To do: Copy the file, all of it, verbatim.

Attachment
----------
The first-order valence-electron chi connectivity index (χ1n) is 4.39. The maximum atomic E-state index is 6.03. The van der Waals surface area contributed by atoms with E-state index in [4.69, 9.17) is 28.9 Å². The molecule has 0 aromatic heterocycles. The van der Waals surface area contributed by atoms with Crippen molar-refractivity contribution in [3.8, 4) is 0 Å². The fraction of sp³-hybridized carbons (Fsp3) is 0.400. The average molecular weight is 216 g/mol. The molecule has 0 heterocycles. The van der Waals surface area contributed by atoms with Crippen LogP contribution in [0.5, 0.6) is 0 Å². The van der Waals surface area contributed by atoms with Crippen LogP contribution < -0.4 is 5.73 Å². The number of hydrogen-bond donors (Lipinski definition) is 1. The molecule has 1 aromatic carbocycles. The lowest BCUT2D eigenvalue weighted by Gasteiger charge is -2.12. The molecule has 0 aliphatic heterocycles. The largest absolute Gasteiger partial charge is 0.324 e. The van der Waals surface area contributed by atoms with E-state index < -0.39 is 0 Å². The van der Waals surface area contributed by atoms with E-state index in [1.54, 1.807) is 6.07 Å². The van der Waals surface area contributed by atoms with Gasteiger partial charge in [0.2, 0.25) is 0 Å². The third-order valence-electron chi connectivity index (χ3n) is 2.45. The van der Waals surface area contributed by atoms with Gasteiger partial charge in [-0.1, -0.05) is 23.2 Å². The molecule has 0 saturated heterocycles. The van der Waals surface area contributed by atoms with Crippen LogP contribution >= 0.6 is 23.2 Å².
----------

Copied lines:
The first-order valence-electron chi connectivity index (χ1n) is 4.39. The maximum atomic E-state index is 6.03. The van der Waals surface area contributed by atoms with E-state index in [4.69, 9.17) is 28.9 Å². The molecule has 0 aromatic heterocycles. The van der Waals surface area contributed by atoms with Crippen molar-refractivity contribution in [3.8, 4) is 0 Å². The fraction of sp³-hybridized carbons (Fsp3) is 0.400. The average molecular weight is 216 g/mol. The molecule has 0 heterocycles. The van der Waals surface area contributed by atoms with Crippen LogP contribution in [0.5, 0.6) is 0 Å². The van der Waals surface area contributed by atoms with Crippen LogP contribution < -0.4 is 5.73 Å². The number of hydrogen-bond donors (Lipinski definition) is 1. The molecule has 1 aromatic carbocycles. The lowest BCUT2D eigenvalue weighted by Gasteiger charge is -2.12. The molecule has 0 aliphatic heterocycles. The largest absolute Gasteiger partial charge is 0.324 e. The van der Waals surface area contributed by atoms with E-state index < -0.39 is 0 Å². The van der Waals surface area contributed by atoms with E-state index in [1.54, 1.807) is 6.07 Å². The van der Waals surface area contributed by atoms with Gasteiger partial charge in [0.2, 0.25) is 0 Å². The third-order valence-electron chi connectivity index (χ3n) is 2.45. The van der Waals surface area contributed by atoms with Gasteiger partial charge in [-0.1, -0.05) is 23.2 Å². The molecule has 0 saturated heterocycles. The van der Waals surface area contributed by atoms with Crippen LogP contribution >= 0.6 is 23.2 Å².